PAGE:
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Rapid, One-Step, Digital Selective Growth of ZnO Nanowires on 3D Structures Using Laser Induced Hydrothermal Growth

Authors

  • Junyeob Yeo,

    1. Applied Nano Tech and Science (ANTS) Lab, Department of Mechanical Engineering, KI for the Nano Century, KI for the optical science and technology, Korea Advanced Institute of Science and Technology (KAIST), 291 Daehak-ro, Yuseong-gu, Daejeon, 305-701, Korea
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  • Sukjoon Hong,

    1. Applied Nano Tech and Science (ANTS) Lab, Department of Mechanical Engineering, KI for the Nano Century, KI for the optical science and technology, Korea Advanced Institute of Science and Technology (KAIST), 291 Daehak-ro, Yuseong-gu, Daejeon, 305-701, Korea
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  • Manorotkul Wanit,

    1. Applied Nano Tech and Science (ANTS) Lab, Department of Mechanical Engineering, KI for the Nano Century, KI for the optical science and technology, Korea Advanced Institute of Science and Technology (KAIST), 291 Daehak-ro, Yuseong-gu, Daejeon, 305-701, Korea
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  • Hyun Wook Kang,

    1. Department of Mechanical Engineering, Korea Advanced Institute of Science and Technology (KAIST), 291 Daehak-ro, Yuseong-gu, Daejeon, 305-701, Korea
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  • Daeho Lee,

    1. Department of Mechanical Engineering, Laser Thermal Lab, University of California at Berkeley, Berkeley, CA 94720-1740, USA
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  • Costas P. Grigoropoulos,

    1. Department of Mechanical Engineering, Laser Thermal Lab, University of California at Berkeley, Berkeley, CA 94720-1740, USA
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  • Hyung Jin Sung,

    1. Department of Mechanical Engineering, Korea Advanced Institute of Science and Technology (KAIST), 291 Daehak-ro, Yuseong-gu, Daejeon, 305-701, Korea
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  • Seung Hwan Ko

    Corresponding author
    1. Applied Nano Tech and Science (ANTS) Lab, Department of Mechanical Engineering, KI for the Nano Century, KI for the optical science and technology, Korea Advanced Institute of Science and Technology (KAIST), 291 Daehak-ro, Yuseong-gu, Daejeon, 305-701, Korea
    • Applied Nano Tech and Science (ANTS) Lab, Department of Mechanical Engineering, KI for the Nano Century, KI for the optical science and technology, Korea Advanced Institute of Science and Technology (KAIST), 291 Daehak-ro, Yuseong-gu, Daejeon, 305-701, Korea.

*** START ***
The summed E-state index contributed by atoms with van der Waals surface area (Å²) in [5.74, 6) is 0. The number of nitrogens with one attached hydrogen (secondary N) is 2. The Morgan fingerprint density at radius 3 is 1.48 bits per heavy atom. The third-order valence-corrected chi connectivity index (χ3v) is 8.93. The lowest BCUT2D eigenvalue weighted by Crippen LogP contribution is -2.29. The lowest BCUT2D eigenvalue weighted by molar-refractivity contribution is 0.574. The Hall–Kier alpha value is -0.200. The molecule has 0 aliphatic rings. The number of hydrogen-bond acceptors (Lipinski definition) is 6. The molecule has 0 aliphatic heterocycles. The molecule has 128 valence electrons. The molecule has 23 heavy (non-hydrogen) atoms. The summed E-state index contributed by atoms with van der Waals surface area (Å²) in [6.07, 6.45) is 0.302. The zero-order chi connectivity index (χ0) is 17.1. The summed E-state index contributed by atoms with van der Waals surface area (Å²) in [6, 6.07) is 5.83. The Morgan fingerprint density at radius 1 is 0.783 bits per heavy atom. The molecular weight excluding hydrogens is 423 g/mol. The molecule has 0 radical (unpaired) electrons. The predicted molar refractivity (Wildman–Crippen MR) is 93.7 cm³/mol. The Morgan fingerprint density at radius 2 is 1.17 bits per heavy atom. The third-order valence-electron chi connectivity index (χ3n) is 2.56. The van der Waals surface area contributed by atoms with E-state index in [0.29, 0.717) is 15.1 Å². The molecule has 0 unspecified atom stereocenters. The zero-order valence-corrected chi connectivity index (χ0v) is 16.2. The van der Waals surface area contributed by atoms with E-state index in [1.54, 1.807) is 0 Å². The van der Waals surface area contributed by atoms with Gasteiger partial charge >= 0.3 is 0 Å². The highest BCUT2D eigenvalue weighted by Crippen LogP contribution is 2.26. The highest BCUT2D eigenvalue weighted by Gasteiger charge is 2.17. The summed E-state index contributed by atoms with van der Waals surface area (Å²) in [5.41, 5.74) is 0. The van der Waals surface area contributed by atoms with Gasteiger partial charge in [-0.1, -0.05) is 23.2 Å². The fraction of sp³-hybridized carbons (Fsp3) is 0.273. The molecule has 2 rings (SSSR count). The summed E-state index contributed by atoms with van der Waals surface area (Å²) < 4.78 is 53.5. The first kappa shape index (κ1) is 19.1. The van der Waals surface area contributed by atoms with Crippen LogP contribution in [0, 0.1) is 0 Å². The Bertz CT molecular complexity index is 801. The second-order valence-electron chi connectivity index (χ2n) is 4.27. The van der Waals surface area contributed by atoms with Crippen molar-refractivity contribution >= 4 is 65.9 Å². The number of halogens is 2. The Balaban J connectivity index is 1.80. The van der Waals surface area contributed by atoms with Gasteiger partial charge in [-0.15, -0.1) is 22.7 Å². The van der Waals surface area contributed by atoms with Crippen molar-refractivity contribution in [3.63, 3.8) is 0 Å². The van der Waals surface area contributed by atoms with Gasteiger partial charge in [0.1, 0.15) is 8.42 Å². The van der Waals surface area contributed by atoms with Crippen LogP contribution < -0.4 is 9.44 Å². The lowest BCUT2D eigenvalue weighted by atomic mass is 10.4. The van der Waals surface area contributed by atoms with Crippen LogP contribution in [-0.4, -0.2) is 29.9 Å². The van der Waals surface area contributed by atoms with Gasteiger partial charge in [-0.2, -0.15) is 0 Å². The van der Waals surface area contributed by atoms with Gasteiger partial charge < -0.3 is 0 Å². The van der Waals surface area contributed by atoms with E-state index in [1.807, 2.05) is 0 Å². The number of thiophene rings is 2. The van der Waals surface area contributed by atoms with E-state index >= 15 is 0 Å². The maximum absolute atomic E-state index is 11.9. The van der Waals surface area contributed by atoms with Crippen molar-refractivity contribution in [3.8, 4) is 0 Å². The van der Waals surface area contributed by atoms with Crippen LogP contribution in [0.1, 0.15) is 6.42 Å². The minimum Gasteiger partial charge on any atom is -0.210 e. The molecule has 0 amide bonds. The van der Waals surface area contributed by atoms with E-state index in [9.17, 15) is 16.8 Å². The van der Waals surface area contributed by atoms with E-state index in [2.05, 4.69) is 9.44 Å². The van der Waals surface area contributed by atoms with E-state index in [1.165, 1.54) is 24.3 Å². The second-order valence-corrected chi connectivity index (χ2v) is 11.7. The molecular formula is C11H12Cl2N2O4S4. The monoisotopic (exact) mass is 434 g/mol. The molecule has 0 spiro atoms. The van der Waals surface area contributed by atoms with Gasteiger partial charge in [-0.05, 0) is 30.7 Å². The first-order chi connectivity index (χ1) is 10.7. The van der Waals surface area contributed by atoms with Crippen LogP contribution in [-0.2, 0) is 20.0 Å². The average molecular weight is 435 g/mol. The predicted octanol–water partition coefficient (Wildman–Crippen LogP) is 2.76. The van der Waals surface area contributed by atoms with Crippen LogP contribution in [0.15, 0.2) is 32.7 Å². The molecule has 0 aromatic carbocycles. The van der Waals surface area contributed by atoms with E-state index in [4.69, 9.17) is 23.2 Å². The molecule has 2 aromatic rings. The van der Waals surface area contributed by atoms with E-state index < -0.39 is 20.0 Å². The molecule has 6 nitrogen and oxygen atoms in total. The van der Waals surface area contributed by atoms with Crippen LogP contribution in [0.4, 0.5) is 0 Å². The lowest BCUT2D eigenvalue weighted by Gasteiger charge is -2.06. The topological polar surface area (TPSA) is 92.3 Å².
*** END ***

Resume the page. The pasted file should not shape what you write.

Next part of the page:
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Abstract

For functional nanowire based electronics fabrication, conventionally, combination of complex multiple steps, such as (1) chemical vapor deposition (CVD) growth of nanowire, (2) harvesting of nanowire, (3) manipulation and placement of individual nanowires, and (4) integration of nanowire to circuit are necessary. Each step is very time consuming, expensive, and environmentally unfriendly, and only a very low yield is achieved through the multiple steps. As an alternative to conventional complex multistep approach, original findings are presented on the first demonstration of rapid, one step, digital selective growth of nanowires directly on 3D micro/nanostructures by developing a novel approach; laser induced hydrothermal growth (LIHG) without any complex integration of series of multiple process steps such as using any conventional photolithography process or CVD. The LIHG process can grow nanowires by scanning a focused laser beam as a local heat source in a fully digital manner to grow nanowires on arbitrary patterns and even on the non-flat, 3D micro/nano structures in a safer liquid environment, as opposed to a gas environment. The LIHG process can greatly reduce the processing lead time and simplify the nanowire-based nanofabrication process by removing multiple steps for growth, harvest, manipulation/placement, and integration of the nanowires. LIHG process can grow nanowire directly on 3D micro/nano structures, which will be extremely challenging even for the conventional nanowire integration processes. LIHG does not need a vacuum environment to grow nanowires but can be performed in a solution environment which is safer and cheaper. LIHG can also be used for flexible substrates such as temperature-sensitive polymers due to the low processing temperature. Most of all, the LIHG process is a digital process that does not require conventional vacuum deposition or a photolithography mask.

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